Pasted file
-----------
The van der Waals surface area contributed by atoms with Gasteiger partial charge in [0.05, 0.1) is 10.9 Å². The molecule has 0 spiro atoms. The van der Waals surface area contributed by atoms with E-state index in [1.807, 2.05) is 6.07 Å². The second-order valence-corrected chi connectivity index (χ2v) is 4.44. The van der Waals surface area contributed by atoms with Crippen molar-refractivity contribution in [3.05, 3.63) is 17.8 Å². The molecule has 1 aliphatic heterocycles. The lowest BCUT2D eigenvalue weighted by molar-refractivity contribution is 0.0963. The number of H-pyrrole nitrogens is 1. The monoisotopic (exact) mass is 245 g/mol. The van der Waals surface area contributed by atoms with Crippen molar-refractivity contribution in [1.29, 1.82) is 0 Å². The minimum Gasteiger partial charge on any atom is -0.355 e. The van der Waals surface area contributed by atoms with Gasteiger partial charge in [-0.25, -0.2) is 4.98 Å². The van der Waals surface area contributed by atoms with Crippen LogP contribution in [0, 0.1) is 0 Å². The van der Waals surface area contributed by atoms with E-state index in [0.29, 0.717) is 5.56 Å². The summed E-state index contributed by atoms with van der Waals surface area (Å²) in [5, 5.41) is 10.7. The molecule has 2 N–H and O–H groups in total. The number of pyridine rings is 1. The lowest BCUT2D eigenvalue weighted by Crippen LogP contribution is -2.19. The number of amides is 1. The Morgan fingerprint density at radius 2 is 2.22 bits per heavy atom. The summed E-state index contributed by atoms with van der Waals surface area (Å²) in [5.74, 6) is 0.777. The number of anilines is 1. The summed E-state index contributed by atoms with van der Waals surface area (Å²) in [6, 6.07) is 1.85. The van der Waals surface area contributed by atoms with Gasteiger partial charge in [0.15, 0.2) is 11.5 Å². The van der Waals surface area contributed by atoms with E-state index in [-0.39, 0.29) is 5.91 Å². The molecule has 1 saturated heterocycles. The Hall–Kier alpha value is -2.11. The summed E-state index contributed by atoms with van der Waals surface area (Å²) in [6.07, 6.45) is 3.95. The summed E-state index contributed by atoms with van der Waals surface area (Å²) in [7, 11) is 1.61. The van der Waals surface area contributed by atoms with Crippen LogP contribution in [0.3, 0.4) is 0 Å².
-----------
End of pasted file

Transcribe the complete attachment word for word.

The van der Waals surface area contributed by atoms with Gasteiger partial charge in [0.05, 0.1) is 10.9 Å². The molecule has 0 spiro atoms. The van der Waals surface area contributed by atoms with E-state index in [1.807, 2.05) is 6.07 Å². The second-order valence-corrected chi connectivity index (χ2v) is 4.44. The van der Waals surface area contributed by atoms with Crippen molar-refractivity contribution in [3.05, 3.63) is 17.8 Å². The molecule has 1 aliphatic heterocycles. The lowest BCUT2D eigenvalue weighted by molar-refractivity contribution is 0.0963. The number of H-pyrrole nitrogens is 1. The monoisotopic (exact) mass is 245 g/mol. The van der Waals surface area contributed by atoms with Crippen molar-refractivity contribution in [1.29, 1.82) is 0 Å². The minimum Gasteiger partial charge on any atom is -0.355 e. The van der Waals surface area contributed by atoms with Gasteiger partial charge in [-0.25, -0.2) is 4.98 Å². The van der Waals surface area contributed by atoms with Crippen LogP contribution in [0, 0.1) is 0 Å². The van der Waals surface area contributed by atoms with E-state index in [0.29, 0.717) is 5.56 Å². The summed E-state index contributed by atoms with van der Waals surface area (Å²) in [5, 5.41) is 10.7. The molecule has 2 N–H and O–H groups in total. The number of pyridine rings is 1. The lowest BCUT2D eigenvalue weighted by Crippen LogP contribution is -2.19. The number of amides is 1. The Morgan fingerprint density at radius 2 is 2.22 bits per heavy atom. The summed E-state index contributed by atoms with van der Waals surface area (Å²) in [5.74, 6) is 0.777. The number of anilines is 1. The summed E-state index contributed by atoms with van der Waals surface area (Å²) in [6, 6.07) is 1.85. The van der Waals surface area contributed by atoms with Gasteiger partial charge in [0.15, 0.2) is 11.5 Å². The van der Waals surface area contributed by atoms with E-state index in [-0.39, 0.29) is 5.91 Å². The molecule has 1 saturated heterocycles. The Hall–Kier alpha value is -2.11. The summed E-state index contributed by atoms with van der Waals surface area (Å²) in [6.07, 6.45) is 3.95. The summed E-state index contributed by atoms with van der Waals surface area (Å²) in [7, 11) is 1.61. The van der Waals surface area contributed by atoms with Crippen LogP contribution in [0.3, 0.4) is 0 Å².